Experts Reacted On Mass Exploitation Of The Pandemic By Cybercriminals – NCSC Annual Report

By   ISBuzz Team
Writer , Information Security Buzz | Nov 05, 2020 01:49 am PST

Following the NCSC’s Annual Report on the rise of cyber-attacks – and particularly those exploiting fears around COVID-19 – during the pandemic, it is clear that security teams are vastly outnumbered.

To cope with the volume of threats, the sophistication of attacks, and the fact that many teams are away from the infrastructure the office provides, advanced technology will be the key to fighting these threats going forward, and filling the skills gap.

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Chris Waynforth
Chris Waynforth , Area Vice President, Northern Europe
November 5, 2020 10:31 am

The growing number of ransomware incidents is a concern, but more worrying is their severity. The strength of DDoS attacks each month has already eclipsed the levels of November 2019, the previous record. We’ve recorded our largest-ever attacks in terms of both packets per second and bandwidth, and the level of overall DDoS risk has increased every single month.

We’d expect this pattern to continue over the rest of the year and 2021, as criminal groups see increasing opportunities and rewards. Organisations need to be aware of the risks, and ensure they have a strategy in place to mitigate them.

Last edited 3 years ago by Chris Waynforth
Ben Freeney
Ben Freeney , Advanced Threat Centre Manager
November 5, 2020 10:24 am

Covid-19 has quickly become a popular ‘lure’ for cyber attackers, with more people seeking out information about the pandemic and therefore the likelihood to trust and click on false links increasing.

Working from home has become a staple and organisations must ensure that employees know the role they play when it comes to preventing a cyber-attack. Take phishing, for example. When an employee receives a phishing email, there will be clues that the sender is not who they pretend to be. The use of special characters, spelling and grammar mistakes and the email address of the attacker are just some red flags that employees should look out for.

Organisations need to ensure that their staff are fully aware of the importance of maintaining good cyber security practices in their day-to-day tasks. However, phishing emails are now so sophisticated, you can’t rely on employee awareness alone to protect the organisation from attacks; they cannot be blamed for falling victim to professional social engineers. Organisations have a responsibility to deploy defence in depth to provide multiple ways to prevent phishing emails from being successful. Processes such as filtering emails, employee awareness, threat intelligence, blocking malicious domains and multi-factor authentication should all be in place to protect staff from potential cyber-attacks.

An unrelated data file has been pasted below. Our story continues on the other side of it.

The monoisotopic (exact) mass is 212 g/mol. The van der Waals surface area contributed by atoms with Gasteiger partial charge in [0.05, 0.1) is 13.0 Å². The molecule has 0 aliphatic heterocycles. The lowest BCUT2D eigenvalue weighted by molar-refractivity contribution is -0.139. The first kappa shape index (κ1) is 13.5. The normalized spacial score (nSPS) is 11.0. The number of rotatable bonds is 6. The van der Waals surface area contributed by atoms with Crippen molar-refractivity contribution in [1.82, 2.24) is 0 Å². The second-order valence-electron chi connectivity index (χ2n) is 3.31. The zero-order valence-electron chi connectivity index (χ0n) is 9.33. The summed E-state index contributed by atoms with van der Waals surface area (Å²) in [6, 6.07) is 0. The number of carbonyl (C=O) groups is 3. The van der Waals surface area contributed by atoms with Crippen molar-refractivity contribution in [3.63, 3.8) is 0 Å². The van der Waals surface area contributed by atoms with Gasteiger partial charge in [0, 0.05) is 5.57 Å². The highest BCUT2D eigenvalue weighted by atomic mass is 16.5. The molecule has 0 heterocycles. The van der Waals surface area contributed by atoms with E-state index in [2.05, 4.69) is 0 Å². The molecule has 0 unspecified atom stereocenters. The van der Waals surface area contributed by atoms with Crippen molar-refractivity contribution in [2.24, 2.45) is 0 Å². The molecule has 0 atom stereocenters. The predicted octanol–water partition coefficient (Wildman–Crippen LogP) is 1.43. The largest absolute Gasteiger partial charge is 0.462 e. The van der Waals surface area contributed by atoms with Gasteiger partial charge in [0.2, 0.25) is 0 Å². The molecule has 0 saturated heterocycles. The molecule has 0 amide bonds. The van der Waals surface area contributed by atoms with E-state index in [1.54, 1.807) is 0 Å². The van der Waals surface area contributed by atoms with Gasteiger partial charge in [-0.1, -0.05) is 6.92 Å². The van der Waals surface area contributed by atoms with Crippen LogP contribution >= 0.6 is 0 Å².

Last edited 3 years ago by Ben Freeney
Adam Enterkin
Adam Enterkin , SVP, EMEA
November 5, 2020 9:55 am

The exploitation of COVID by cybercriminals is not a surprise. An increase in phishing and fraud during the pandemic is not out of the ordinary for today\’s significant global events. And ultimately, society\’s inability to protect vulnerable citizens and data from cyber crime in this crisis was all but inevitable, but it is preventable.

Already overwhelmed by the volume of threats, even the best cybersecurity teams have been in over their heads working from home whilst battling COVID-related threats, a rise in ransomware, and the infiltration of hack-for-hire groups in global politics. They are vastly outnumbered: according to the Global Information Security Workforce, the UK is set to have 100,000 empty cybersecurity jobs by 2022. Reinforcements must be called in – if not as new recruits, then in the form of technology.

AI technology can help manage the volume of potential threats, spotting anomalies in data and dealing with menial and repetitive tasks whilst flagging potentially serious situations to cyber security team. With COVID phishing emails, for instance, the AI spots the presence of malware and the attack is thwarted before the link can be mistakenly clicked – triggering long-lasting repercussions for the entire organisation.

Security teams are exhausted. Human error will happen. But with AI automating repetitive tasks, this risk is vastly reduced. Humans and tech must work hand in hand, so the professionals are equipped with the right knowledge and skillsets to keep our enterprises, and our country, safe.

Last edited 3 years ago by Adam Enterkin

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